Pulmonary Valve Stenosis
Ventricular Heart Septal Defects
Ventricular Outflow Obstruction
Reoperation
Mortality
Polyethylene Terephthalates
Jugular Veins
Heart Transplantation
Sudden Death
Arterial Switch Operation
Pulmonary Artery
Allografts
Swine
Multivariate Analysis
Transplantation
Morbidity
Survival

ASJC Scopus subject areas

  • Cardiology and Cardiovascular Medicine
  • Surgery
  • Pulmonary and Respiratory Medicine

Cite this

Rastelli operation for transposition of the great arteries with ventricular septal defect and pulmonary stenosis. / Brown, John; Ruzmetov, Mark; Huynh, Daniel; Rodefeld, Mark; Turrentine, Mark; Fiore, Andrew C.

In: Annals of Thoracic Surgery, Vol. 91, No. 1, 01.2011, p. 188-194.

Research output: Contribution to journalArticle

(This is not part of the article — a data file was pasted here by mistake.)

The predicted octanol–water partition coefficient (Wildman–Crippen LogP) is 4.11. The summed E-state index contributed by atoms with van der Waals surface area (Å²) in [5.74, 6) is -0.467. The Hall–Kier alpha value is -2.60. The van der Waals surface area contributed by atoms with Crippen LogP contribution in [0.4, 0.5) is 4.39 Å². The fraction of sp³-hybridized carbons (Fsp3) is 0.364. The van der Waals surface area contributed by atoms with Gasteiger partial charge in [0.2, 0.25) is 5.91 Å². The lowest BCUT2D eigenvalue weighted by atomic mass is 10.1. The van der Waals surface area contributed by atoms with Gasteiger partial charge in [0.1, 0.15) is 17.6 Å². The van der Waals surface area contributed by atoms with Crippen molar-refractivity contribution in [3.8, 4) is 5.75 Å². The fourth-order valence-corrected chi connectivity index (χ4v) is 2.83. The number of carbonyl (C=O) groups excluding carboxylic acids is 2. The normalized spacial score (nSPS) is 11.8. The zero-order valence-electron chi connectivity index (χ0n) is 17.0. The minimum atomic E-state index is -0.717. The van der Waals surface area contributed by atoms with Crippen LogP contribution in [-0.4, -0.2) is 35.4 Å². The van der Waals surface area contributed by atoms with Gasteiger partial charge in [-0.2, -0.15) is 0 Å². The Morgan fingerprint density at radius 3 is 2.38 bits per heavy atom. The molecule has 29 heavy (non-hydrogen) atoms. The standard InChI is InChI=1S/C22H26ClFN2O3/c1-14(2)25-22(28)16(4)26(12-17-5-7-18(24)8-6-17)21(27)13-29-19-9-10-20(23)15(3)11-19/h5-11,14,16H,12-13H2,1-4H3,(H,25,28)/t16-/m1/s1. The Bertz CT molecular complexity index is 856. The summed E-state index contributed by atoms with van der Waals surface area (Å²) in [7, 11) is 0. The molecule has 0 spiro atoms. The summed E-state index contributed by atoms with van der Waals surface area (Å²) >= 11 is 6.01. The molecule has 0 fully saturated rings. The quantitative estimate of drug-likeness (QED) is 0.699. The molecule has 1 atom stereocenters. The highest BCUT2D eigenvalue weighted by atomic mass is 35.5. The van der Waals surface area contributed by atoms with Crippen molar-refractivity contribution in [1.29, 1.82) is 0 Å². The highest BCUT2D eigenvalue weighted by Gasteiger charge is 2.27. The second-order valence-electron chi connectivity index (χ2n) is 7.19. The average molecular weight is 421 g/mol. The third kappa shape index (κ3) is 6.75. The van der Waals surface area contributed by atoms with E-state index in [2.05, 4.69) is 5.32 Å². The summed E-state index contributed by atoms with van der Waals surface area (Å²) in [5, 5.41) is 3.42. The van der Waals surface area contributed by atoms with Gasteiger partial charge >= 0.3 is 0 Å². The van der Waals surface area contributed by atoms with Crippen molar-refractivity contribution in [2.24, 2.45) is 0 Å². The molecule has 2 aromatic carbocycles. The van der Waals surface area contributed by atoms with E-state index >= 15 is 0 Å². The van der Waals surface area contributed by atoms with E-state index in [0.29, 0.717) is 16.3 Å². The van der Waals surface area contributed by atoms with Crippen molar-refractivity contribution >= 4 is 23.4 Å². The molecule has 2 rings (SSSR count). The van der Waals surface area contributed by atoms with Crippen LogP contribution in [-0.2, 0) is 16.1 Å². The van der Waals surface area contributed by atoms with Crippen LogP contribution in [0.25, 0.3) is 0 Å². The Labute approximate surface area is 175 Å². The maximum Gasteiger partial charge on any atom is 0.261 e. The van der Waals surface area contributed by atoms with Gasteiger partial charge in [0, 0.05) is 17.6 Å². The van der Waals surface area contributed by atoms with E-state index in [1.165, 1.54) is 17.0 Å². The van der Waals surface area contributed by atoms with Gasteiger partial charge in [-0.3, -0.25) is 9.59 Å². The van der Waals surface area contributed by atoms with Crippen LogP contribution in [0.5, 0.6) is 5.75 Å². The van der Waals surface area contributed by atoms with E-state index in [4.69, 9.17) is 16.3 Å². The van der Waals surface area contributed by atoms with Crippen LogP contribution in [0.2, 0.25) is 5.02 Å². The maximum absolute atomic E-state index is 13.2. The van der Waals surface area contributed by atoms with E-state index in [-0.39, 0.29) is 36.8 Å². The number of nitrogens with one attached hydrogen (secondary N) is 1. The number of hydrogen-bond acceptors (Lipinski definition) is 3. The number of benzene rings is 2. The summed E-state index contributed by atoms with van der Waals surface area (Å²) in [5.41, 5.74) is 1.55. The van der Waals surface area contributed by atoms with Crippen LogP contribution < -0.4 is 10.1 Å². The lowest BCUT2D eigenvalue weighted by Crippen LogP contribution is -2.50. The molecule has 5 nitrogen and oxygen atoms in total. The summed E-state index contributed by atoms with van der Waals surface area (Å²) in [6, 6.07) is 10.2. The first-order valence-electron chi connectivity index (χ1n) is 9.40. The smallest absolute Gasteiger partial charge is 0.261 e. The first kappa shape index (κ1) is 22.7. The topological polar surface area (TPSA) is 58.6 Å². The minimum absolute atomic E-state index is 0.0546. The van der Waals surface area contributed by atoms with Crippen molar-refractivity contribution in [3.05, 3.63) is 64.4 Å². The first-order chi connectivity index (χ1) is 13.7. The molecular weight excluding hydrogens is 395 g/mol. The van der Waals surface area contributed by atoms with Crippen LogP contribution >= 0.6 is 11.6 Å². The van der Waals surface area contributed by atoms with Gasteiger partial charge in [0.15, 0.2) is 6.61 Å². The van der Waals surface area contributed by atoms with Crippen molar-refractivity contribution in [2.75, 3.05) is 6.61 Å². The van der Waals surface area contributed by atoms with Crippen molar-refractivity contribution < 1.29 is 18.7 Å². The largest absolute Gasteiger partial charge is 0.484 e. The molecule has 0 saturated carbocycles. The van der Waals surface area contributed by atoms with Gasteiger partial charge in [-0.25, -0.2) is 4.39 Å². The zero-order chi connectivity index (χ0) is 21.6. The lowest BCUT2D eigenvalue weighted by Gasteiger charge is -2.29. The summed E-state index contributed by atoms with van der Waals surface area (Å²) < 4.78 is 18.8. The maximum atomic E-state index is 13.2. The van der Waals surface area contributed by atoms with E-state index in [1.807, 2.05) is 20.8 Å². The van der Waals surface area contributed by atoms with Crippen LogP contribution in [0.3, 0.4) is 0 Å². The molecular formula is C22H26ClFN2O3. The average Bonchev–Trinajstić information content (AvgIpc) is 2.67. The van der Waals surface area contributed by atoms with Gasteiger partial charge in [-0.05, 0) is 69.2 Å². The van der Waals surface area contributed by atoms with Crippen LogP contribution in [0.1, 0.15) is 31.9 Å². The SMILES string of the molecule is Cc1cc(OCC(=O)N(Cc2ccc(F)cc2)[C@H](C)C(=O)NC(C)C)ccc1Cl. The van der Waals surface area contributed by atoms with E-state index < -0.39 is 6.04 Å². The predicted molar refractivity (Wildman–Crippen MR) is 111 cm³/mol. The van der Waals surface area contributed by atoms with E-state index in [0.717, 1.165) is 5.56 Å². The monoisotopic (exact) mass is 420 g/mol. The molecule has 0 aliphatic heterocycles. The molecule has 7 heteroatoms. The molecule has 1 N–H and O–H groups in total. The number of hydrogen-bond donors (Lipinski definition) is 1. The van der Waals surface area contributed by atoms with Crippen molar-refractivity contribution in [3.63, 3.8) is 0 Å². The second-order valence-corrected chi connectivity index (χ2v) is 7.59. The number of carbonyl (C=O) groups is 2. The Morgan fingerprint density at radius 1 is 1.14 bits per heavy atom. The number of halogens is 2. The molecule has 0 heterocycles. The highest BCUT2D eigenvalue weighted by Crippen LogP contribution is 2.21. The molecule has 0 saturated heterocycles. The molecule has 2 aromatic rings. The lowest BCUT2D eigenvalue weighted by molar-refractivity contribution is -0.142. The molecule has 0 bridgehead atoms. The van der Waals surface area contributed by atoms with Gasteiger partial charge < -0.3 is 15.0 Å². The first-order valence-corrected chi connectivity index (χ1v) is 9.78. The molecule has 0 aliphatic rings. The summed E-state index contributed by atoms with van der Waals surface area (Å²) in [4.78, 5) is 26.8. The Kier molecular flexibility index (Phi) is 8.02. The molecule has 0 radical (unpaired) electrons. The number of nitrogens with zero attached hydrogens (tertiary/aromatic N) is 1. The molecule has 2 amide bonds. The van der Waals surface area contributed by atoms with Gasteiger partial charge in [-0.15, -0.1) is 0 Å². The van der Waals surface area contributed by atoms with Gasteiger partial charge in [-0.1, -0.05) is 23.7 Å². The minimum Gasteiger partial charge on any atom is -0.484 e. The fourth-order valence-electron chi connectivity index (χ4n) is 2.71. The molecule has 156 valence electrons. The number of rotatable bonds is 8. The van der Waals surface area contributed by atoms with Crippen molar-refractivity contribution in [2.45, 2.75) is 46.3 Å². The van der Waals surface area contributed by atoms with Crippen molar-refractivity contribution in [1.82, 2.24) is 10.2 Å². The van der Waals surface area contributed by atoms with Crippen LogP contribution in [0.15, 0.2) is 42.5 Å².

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abstract = "Background The optimal surgical treatment of patients with transposition of the great arteries, ventricular septal defect, and pulmonary stenosis is controversial. Although the Rastelli operation has been standard surgical management of this lesion, aortic root translocation with right ventricular outflow tract (RVOT) reconstruction (Nikaidoh) and the pulmonary artery translocation (Lecompte) or REV (rparation a l'tage ventriculaire) are surgical alternatives more recently introduced to treat this complex lesion. This report reviews our 20-year experience with the Rastelli procedure and attempts to compare our outcomes with those recently published using the Nikaidoh and REV procedures. Methods Between 1988 and 2008, 40 patients (median age, 4 years; range, 9 months to 17 years) underwent Rastelli operation at our institutions. The RVOT was obstructed in 32 and atretic in 8. Follow-up was available for all but one patient (mean follow-up, 8.6 ± 5.6 years). The RVOT was reconstructed with homograft (n = 25), bovine jugular vein (n = 8), nonvalved Dacron tube (n = 5), or a porcine valved conduit (n = 2). Two patients required a pacemaker. Results There were no early, but three late deaths and one heart transplantation 12 years postoperative the Rastelli operation. Kaplan-Meier survival was 93{\%} at 5, 10, and 20 years. Univariate risk factors for death or transplantation included surgery before 1998 (p = 0.03) and concomitant noncardiac anomalies (p = 0.001). Sixteen patients (40{\%}) had reoperation for right ventricular-pulmonary artery conduit stenosis (mean, 7.8 ± 3.8 years) without mortality. Freedom from conduit replacement was 86{\%}, 74{\%}, 63{\%}, and 59{\%} at 5, 10, 15, and 20 years, respectively. Multivariate analysis revealed that the risk factors of conduit replacement were younger age at operation (p = 0.001) and surgery before 1998 (p < 0.001). Two patients (5{\%}) required reoperation for left ventricular outflow tract obstruction. At follow-up, there were no sudden unexplained deaths, and New York Heart Association functional class is I or II. Conclusions The Rastelli procedure is a low-risk operation with regard to early and late mortality and reoperation for left ventricular outflow tract obstruction. Conduit change operations will be required in most patients regardless of the technique of repair, but currently can be performed with low morbidity and mortality. These midterm outcomes after the Rastelli operation should serve as a basis for comparison with surgical alternatives more recently introduced for transposition of the great arteries and ventricular septal defect with RVOT obstruction.",